In the United States, for instance, Congress enacted the Commercial Space Launch Act (CSLA) of 1984 to govern commercial space launch activity. This legislation has several functions. For instance, it:
- Encourages commercial space launch and entry by private actors
- Regulates launches and reentry activities
- Ensures compliance with the insurance and financial obligations of licensees
- Promotes the investigation of CSLA violations and imposes penalties
On December 9, 2020, former President Donald Trump issued a memorandum outlining a national space policy. This space policy is conducive to “bolstering a U.S. presence in space, promoting U.S. unregulated access to space, encouraging robust private sector growth, increasing international cooperation, and instituting a human presence on the moon and in due course an eventual human mission to Mars.”
Additionally, the Artemis Accords, promulgated by the National Aeronautics and Space Administration (NASA), are a set of 2020 guidelines surrounding the Artemis Program for crewed exploration of the moon. The goal of the Artemis Program is human return to the moon by 2024 and the establishment of a crewed lunar base by 2030.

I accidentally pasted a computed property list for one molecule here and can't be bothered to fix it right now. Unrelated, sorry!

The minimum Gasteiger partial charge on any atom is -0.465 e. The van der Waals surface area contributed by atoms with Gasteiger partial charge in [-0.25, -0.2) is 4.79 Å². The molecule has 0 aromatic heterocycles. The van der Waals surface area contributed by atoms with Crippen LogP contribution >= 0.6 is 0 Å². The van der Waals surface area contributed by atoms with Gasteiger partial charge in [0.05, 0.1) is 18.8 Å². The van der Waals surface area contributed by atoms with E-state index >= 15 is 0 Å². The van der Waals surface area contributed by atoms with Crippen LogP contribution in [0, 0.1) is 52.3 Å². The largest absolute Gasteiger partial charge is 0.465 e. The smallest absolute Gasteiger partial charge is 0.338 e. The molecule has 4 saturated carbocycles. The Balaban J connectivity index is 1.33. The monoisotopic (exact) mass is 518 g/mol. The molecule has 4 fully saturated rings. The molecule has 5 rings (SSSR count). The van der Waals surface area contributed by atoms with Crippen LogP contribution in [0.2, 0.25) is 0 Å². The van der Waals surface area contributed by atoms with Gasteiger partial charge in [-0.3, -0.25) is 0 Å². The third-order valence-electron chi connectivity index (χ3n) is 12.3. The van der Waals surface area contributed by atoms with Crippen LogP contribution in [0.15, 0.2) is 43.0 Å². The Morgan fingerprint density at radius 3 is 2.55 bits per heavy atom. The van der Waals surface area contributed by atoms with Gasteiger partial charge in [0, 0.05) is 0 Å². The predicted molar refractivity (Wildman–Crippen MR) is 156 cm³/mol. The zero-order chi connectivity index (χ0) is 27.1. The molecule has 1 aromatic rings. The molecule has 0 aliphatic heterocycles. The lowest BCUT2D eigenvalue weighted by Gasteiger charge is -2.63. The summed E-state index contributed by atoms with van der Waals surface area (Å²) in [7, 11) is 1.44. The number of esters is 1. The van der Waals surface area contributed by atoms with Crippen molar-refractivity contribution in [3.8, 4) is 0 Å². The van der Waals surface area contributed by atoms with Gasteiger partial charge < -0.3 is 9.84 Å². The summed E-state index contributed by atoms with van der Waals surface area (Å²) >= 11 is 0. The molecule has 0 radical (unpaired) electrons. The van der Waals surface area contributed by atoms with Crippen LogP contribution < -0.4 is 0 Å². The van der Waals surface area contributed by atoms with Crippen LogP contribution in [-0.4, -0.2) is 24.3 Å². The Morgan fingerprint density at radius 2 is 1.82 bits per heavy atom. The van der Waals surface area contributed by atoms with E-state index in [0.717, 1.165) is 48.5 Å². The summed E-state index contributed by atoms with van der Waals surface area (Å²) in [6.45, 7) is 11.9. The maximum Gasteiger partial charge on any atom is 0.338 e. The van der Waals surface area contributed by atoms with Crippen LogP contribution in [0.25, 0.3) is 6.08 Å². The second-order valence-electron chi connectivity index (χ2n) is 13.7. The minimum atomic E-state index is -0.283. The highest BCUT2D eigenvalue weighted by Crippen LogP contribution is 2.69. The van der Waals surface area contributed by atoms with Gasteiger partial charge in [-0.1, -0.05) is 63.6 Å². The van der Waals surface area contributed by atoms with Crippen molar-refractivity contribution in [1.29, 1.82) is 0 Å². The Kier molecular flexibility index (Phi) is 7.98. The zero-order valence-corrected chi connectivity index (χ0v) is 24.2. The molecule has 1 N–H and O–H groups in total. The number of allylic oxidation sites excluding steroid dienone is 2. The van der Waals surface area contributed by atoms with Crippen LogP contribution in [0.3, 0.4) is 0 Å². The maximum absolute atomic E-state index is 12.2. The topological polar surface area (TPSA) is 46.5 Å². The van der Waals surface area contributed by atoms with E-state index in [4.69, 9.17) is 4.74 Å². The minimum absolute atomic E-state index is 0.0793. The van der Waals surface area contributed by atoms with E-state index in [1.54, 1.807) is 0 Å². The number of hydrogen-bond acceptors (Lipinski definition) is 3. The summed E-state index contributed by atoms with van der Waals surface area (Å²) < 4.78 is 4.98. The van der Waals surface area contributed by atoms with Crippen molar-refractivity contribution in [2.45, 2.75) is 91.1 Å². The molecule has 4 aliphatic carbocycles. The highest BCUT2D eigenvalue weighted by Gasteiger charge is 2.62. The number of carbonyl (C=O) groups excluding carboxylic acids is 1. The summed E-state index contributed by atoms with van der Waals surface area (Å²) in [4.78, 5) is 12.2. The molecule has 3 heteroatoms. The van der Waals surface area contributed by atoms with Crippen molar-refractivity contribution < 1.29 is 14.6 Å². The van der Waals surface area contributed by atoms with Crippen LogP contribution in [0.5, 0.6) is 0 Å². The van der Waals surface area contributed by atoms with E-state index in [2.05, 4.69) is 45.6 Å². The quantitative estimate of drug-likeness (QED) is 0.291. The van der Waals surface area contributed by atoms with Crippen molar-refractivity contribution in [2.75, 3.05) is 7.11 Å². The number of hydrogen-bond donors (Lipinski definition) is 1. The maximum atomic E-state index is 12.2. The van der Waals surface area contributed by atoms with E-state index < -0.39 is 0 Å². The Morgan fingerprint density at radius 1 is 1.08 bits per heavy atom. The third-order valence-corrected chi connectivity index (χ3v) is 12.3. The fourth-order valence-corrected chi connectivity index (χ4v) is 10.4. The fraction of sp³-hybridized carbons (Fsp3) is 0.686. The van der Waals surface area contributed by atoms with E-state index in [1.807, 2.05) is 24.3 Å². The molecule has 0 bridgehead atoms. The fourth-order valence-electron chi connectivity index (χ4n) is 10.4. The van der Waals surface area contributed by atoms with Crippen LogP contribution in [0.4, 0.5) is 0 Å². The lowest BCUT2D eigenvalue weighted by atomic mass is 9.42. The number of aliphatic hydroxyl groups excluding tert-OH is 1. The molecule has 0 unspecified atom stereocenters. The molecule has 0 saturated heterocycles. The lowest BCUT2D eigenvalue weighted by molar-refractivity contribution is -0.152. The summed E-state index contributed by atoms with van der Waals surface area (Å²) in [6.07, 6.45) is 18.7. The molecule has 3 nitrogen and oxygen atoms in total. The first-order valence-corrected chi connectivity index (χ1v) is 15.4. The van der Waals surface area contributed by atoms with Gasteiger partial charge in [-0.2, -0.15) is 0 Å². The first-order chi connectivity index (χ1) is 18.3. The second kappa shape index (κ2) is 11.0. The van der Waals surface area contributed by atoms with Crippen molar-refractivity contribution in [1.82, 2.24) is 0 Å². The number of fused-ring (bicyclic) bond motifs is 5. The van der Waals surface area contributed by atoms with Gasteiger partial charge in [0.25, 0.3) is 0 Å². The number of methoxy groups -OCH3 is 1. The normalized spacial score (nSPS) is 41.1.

The Artemis Accords regulate space exploration, science and commercial activities by establishing a “common set of principles that govern the civil exploration and use of outer space.” Currently, there are 20 nation-state signatories.
However, it’s important to note that the Artemis Accords are not binding instruments of international law. They are simply bilateral agreements that can eventually influence the governance framework for other space settlements and international space law as a whole.
Space Law Today and Tomorrow
Space exploration and travel are important because space has become an integral part of our lives, according to Extreme Tech. As technology and science advance, our dependency on outer space will most likely increase.
Satellites in outer space currently help with global positioning system (GPS) technology and send signals that are used as a primary source of timing for cell phones and pagers. These satellites also help with forecasting weather, measuring greenhouse gases, managing and maximizing crops, and ensuring military defense.
Further, many people believe that life on earth is under threat. There is fear that lunar asteroids, disease, and natural disasters caused by global warming and other calamities will make the earth uninhabitable.